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The government of Mongolia signaled on Monday it will not abide by an international tribunal’s order to pay more than US$100 million to Canadian uranium explorer Khan Resources Inc., whose chairman died suddenly while in the country meeting with officials over repayment plans last week.
“The Mongolian government, in order to protect its own interests, will work for the invalidation of the arbitration award,” a statement by the justice minister, dated Monday, said.
The move comes just days after Jim Doak, Khan’s chairman and a well-known figure in Canada’s financial industry, died in Ulan Bator from reasons deemed to be natural causes on April 23, a day after talks between the two sides ended.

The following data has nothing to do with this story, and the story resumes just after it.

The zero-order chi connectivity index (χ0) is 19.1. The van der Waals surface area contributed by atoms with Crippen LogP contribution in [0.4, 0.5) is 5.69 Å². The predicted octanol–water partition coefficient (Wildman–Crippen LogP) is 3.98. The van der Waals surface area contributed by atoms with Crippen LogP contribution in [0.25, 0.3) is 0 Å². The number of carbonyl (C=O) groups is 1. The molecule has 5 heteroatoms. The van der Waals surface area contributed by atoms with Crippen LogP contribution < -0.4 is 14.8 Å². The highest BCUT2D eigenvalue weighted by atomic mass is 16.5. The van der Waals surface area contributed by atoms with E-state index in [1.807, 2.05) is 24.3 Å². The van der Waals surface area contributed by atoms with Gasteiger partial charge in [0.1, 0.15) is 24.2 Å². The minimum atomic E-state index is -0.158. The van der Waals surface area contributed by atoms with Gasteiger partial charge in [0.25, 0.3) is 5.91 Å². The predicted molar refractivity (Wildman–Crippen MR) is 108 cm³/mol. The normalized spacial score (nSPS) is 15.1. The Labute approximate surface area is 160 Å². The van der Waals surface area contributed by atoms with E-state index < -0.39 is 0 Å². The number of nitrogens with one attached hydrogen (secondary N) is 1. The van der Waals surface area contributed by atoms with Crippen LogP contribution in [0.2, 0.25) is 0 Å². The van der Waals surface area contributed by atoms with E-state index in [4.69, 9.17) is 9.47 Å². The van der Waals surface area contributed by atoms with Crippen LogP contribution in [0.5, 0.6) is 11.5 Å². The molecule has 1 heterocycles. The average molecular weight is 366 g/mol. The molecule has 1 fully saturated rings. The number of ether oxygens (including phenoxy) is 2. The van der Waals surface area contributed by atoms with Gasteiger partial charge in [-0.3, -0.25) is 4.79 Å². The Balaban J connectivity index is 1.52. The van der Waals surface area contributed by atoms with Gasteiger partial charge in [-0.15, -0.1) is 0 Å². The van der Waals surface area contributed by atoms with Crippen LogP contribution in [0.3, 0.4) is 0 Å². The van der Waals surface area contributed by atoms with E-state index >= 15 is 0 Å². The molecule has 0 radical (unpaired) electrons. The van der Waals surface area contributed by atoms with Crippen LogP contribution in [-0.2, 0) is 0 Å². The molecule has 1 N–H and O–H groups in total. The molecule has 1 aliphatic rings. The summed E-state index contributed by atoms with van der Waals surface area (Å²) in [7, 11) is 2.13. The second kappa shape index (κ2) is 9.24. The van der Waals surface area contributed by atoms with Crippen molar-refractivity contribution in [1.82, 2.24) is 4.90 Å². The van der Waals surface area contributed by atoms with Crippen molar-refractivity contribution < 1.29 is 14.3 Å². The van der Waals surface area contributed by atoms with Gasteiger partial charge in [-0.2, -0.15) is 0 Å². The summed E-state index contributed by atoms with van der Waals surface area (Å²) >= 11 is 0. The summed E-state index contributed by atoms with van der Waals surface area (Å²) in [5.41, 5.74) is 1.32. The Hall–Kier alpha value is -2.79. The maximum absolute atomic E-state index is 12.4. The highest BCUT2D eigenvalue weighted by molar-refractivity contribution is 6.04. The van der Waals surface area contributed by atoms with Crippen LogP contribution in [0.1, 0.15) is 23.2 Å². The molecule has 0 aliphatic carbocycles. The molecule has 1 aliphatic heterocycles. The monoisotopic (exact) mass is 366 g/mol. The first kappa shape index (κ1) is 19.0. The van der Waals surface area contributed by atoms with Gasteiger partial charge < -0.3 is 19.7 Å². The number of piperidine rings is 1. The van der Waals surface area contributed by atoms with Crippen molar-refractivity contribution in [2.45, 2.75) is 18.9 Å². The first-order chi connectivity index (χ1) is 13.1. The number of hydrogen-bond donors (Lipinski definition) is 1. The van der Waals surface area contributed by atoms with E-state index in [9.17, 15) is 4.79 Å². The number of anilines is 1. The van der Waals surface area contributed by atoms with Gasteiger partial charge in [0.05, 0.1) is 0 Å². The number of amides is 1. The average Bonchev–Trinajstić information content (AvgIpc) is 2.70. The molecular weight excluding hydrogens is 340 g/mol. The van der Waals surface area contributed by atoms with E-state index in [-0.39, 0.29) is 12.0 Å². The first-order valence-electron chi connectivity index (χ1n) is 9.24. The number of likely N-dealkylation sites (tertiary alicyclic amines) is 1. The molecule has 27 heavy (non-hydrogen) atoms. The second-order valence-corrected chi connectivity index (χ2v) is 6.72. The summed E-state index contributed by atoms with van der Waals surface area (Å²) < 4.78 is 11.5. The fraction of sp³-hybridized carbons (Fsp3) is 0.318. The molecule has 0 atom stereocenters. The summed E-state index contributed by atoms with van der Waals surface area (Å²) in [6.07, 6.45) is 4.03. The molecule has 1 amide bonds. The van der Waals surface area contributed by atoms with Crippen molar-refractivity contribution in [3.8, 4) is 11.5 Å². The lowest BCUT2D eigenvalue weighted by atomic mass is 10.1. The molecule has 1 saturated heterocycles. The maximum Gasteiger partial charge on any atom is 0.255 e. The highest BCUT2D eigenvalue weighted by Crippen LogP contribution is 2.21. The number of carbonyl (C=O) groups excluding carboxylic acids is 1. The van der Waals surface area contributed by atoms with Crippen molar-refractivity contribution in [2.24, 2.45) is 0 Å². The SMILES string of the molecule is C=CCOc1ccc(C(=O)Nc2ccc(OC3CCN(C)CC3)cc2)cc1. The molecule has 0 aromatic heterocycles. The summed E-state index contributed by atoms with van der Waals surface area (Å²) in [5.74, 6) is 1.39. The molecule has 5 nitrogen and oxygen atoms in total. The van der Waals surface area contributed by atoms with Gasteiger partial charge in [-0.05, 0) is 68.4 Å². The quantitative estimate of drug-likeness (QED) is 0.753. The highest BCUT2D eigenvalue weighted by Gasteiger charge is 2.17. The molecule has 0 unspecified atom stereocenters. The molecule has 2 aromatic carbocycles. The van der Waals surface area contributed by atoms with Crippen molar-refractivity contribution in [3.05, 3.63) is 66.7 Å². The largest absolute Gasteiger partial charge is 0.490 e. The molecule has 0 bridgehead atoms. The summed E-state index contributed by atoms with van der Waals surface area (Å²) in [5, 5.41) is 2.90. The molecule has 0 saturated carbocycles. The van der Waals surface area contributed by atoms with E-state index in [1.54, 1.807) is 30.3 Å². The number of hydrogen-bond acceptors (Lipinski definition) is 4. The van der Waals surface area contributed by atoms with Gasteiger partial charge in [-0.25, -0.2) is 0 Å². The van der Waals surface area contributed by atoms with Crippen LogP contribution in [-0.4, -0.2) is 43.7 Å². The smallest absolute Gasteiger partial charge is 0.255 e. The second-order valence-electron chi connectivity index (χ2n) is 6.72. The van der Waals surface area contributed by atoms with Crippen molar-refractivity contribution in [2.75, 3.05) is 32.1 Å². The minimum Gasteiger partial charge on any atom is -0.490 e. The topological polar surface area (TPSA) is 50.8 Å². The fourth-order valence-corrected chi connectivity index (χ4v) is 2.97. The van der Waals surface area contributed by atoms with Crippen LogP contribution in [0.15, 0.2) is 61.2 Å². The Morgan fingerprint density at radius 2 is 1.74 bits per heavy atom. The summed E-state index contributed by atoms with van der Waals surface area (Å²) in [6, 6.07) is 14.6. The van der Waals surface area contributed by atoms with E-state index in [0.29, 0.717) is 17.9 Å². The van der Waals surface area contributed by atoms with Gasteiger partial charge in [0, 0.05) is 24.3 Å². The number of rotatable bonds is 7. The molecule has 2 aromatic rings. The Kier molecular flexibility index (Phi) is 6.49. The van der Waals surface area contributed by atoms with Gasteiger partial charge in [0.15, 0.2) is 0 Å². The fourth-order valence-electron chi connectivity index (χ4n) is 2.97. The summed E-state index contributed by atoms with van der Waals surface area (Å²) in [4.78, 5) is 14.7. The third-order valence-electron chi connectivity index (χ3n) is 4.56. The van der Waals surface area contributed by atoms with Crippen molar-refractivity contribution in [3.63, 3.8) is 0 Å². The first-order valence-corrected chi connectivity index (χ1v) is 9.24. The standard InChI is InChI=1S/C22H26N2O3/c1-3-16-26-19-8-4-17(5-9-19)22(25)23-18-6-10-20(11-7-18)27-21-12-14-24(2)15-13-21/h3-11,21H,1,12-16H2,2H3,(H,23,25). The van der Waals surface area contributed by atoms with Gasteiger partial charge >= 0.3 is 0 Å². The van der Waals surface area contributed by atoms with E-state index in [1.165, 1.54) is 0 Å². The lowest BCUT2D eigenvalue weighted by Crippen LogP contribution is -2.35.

Grant Edey, Khan’s CEO, said in an e-mail that the meeting was short because the two sides “remained apart in their respective positions” and the company is confident the award will be upheld.
An international tribunal ordered Mongolia to pay about $100 million to Khan last month as compensation for having canceled its licenses to mine the Dornod uranium project in 2009 and instead granting the rights to Russia’s ARMZ.
Toronto-based Khan said in an April 24 statement that it had hired a “specialist” to assist in collecting the award, which then totaled US$104 million, including interest.
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